Panel: Data Offload for Connected Vehicles using Wi-Fi

Friday, May 31 13:15 - 14:15


Today's connected vehicles collect massive amounts of data from sensors, vehicle control systems and driver behavior; Advanced Driver Assistance Systems (ADAS), and automated vehicles (AV) generate even more data. In addition, customers have come to expect rich infotainment, convenience, and navigation experiences, which require data from outside sources. The quantity of data transfer needed could be on the order of 100 petabytes per month; connected vehicles typically depend on cellular connectivity for these telematics and infotainment functions, which is costly and can cause serious congestion for cellular networks. Wi-Fi offers a cost-effective solution that could reduce the cost and congestion of cellular connectivity, but generally doesn't have the mobility to provide real-time data exchange. Current Wi-Fi standards allow non-real time offload of vehicle data when in range of an access point but safety communications such as V2X will still require cellular or sidelink communication. Wi-Fi standards could address some of the mobility issues, which may make it more useful for data offload. This panel will address the use cases, technical requirements, standards, and deployment issues related to data offload using Wi-Fi.

Panel Chair

Jim Lansford

Jim Lansford is the Principal of Farafir, a wireless consultancy based in Timisoara, Romania.  He has over 40 years of experience in communications systems, digital signal processing, and strategic business development.  His most recent experience was as a Director of Technical Standards at Qualcomm, where he was a leader in standards efforts in V2X, 802.11/Wi-Fi, and UWB.  Prior to that, he was Chief Technology Officer of three wireless startups (Momentum Microsystems, Mobilian, and Alereon) and held senior technical positions at Harris and Intel Corporation before joining CSR and Qualcomm. 

Dr. Lansford is currently chair of the Wireless Next Generation Standing Committee in IEEE 802.11 as well as Chair of the Cellular-V2X Technical Committee in SAE International.  Previously, he was co-chair of the IEEE 802.15.3a Task Group (high speed UWB) and he was chair of the Automotive Market Segment Task Group, the DSRC Task Group, and the Long Range Strategy Group in the Wi-Fi Alliance.  He also served as Co-chair of the FiRa Consortium Regulatory Working Group.  Also in IEEE 802, he was the founder of the 802.19 Coexistence Working Group.

In addition to his industrial experience, Dr. Lansford is currently active as an Adjunct Professor in the Computer Science Department at the University of Colorado – Boulder. Dr. Lansford has a Ph.D. in Electrical Engineering from Oklahoma State, an MSEE from Georgia Tech, and a BSEE from Auburn University. He and his wife Lynn live in Timisoara, Romania.


Walter Bronzi

Walter Bronzi is the Connectivity Platform & Wireless Services Lead at BMW Group. Being a connectivity expert with 10 years of experience in the field of wireless technologies, Walter Bronzi joined the BMW Group in 2018 after concluding his PhD at the University of Luxembourg. 

Walter has held multiple product responsibility roles for the in-vehicle connectivity architecture, from shaping platform requirements to delivering customer facing features for the upcoming Neue Klasse and beyond.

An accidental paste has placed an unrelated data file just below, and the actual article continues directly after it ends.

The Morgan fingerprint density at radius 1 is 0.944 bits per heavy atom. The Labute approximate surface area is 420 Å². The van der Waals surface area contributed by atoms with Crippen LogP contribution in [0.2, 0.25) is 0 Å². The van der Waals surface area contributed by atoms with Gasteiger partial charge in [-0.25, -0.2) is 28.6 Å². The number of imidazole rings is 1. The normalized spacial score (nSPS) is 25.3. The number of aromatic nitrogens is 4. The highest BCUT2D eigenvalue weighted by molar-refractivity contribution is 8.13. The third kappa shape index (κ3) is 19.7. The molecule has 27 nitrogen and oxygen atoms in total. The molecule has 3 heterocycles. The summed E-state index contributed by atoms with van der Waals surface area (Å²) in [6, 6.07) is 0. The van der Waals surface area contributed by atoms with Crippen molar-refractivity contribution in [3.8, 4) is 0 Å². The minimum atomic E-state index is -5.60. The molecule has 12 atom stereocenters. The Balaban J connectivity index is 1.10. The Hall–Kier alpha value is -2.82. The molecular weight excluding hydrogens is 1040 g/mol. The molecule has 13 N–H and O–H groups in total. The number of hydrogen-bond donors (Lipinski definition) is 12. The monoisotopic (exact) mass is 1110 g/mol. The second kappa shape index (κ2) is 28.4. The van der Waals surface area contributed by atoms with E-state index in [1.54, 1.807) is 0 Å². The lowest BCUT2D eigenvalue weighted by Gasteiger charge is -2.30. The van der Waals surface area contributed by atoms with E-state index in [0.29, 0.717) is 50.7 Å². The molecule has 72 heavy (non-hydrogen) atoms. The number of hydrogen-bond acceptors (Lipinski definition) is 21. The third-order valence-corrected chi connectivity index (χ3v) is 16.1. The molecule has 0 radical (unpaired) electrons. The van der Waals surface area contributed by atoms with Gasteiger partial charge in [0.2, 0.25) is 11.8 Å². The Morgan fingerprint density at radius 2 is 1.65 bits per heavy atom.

Aside from being an expert in his field, Walter is also a car enthusiast and an engineer at heart.

Falko Dressler

Falko Dressler is full professor and Chair for Telecommunication Networks at the School of Electrical Engineering and Computer Science, TU Berlin. He received his M.Sc. and Ph.D. degrees from the Dept. of Computer Science, University of Erlangen in 1998 and 2003, respectively. Dr. Dressler has been associate editor-in-chief for IEEE Trans. on Network Science and Engineering, IEEE Trans. on Mobile Computing and Elsevier Computer Communications as well as an editor for journals such as IEEE/ACM Trans. on Networking, Elsevier Ad Hoc Networks, and Elsevier Nano Communication Networks. He has been chairing conferences such as IEEE INFOCOM, ACM MobiSys, ACM MobiHoc, IEEE VNC, IEEE GLOBECOM. He authored the textbooks Self-Organization in Sensor and Actor Networks published by Wiley & Sons and Vehicular Networking published by Cambridge University Press. He has been an IEEE Distinguished Lecturer as well as an ACM Distinguished Speaker. Dr. Dressler is an IEEE Fellow as well as an ACM Distinguished Member. He is a member of the German National Academy of Science and Engineering (acatech). He has been serving on the IEEE COMSOC Conference Council and the ACM SIGMOBILE Executive Committee. His research objectives include next generation wireless communication systems in combination with distributed algorithms for applications in the Internet of Things, and Cyber-Physical Systems, and the Internet of Bio-Nano-Things.

Jing Ma

Jing Ma is currently a senior researcher with the Information and Communication Planning Division, Toyota Motor Corporation. She received her M.S. and Ph.D. degrees from the Graduate School of Advanced Integration Science, Chiba University, Chiba, Japan, in 2010 and 2013, respectively. She has over 10 years’ experience in R&D of wireless network systems including WLAN, IoT, Satellite communication, Cognitive Radio and vehicular network. Dr. Ma also has experience in standardization as a company delegate working on IEEE, ITU and AECC. She has authored or coauthored more than 40 technical papers and applied for many patents in these fields. Currently, Dr. Ma focuses on research and standardization related to vehicular network, WLAN, Satellite communication .